Meanwhile, Egyptian authorities on Friday banned members of Mabhouh’s family from leaving the Gaza Strip to attend his funeral in Damascus. Mabhouh was buried on Friday.
Zahar said that by assassinating Mabhouh, Israel was seeking to turn the international arena into a zone of confrontation with Hamas.
“Israel alone will bear the consequences of its actions,” he said.
“In the past Israel experienced with the PLO what it means to take the conflict to the international arena. Israel knows that Hamas is no less capable of reaching Israeli targets at any time and any place.”
The killing of Mabhouh in Dubai showed that Israel “does not respect the sovereignty of any Arab country,” Zahar said.
He urged the Arab countries to reconsider their ties with Israel in light of its alleged role in the assassination of the senior Hamas operative.
Zahar said Israel had “broken the rules of the game” by carrying out the attack abroad, according to Israel Radio.
“If it wishes to transfer the conflict to the international arena, there will be repercussions,” Zahar was quoted by the radio station as saying.
Hamas leader Khaled Mashaal also vowed to avenge Mabhouh’s death.
Addressing mourners during the slain man’s funeral in Damascus, Mashaal said: “We will avenge the blood of this giant. If today you [Israelis] are happy about his death, your joy will be short-lived, because we will avenge his blessed blood. If you think that we will abandon the option of resistance, you are under an illusion. Our resistance won’t be weakened by settlements, occupation, killings, walls or starvation.”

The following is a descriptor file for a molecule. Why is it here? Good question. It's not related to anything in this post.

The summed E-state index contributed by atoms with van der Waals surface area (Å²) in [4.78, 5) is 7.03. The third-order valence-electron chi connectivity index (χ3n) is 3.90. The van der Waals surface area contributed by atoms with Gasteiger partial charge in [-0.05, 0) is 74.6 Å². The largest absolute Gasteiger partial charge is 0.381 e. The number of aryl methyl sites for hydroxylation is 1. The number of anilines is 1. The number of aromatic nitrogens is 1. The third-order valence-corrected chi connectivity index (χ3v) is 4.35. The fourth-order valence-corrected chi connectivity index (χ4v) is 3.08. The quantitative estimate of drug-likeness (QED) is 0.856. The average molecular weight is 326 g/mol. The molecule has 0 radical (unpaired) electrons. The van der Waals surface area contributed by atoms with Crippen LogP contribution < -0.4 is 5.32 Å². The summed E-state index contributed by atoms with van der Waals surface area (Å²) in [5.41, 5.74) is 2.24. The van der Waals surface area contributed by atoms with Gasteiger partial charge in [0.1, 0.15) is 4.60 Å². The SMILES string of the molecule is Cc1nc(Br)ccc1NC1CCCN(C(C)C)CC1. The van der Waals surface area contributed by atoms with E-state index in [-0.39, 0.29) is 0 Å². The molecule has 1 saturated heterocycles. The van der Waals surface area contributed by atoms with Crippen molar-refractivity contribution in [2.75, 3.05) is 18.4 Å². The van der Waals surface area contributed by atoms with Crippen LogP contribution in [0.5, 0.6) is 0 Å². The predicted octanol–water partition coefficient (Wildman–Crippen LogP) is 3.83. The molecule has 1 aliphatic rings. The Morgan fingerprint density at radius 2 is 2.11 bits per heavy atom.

A spokesman added that Hamas was considering different courses of retaliatory action, among them an attack on Israeli targets abroad. He stressed that the organization was fully capable of carrying out such attacks, but had so far not chosen to do so.
“We in Hamas hold the Zionist enemy responsible for the criminal assassination of our brother, and we pledge to God and to the blood of the martyrs and to our people to continue his path of jihad and martyrdom,” read the statement on Hamas’s Palestinian Information Center Web site. The group pledged to “retaliate for this Zionist crime at the appropriate time and place.”
Sa’adon’s mother told Army Radio on Friday morning she was happy to hear that a Hamas operative believed to be involved in her son’s murder was assassinated.
“I am happy that [his death] has been avenged, but sad that 20 yearspassed before this happened,” Sa’adon’s mother told the radio station.
Although Mabhouh’s body was found in Dubai on January 20, informationabout his death was only made public after the corpse was returned toDamascus, where Mabhouh had lived since leaving the Gaza Strip in 1989.
A statement issued by Dubai’s official media office said Mabhouhentered the country on the afternoon of January 19, and was found deadwithin a day, suggesting that the killers had tracked his movements.
The statement from the government of Dubai made no mention of Israel.It said that the killers are thought to have been traveling on Europeanpassports and had already left the UAE when the body was found. Thestatement said that Interpol had been contacted for help finding thesuspects, and expressed confidence that arrests would be made.
AP contributed to this report.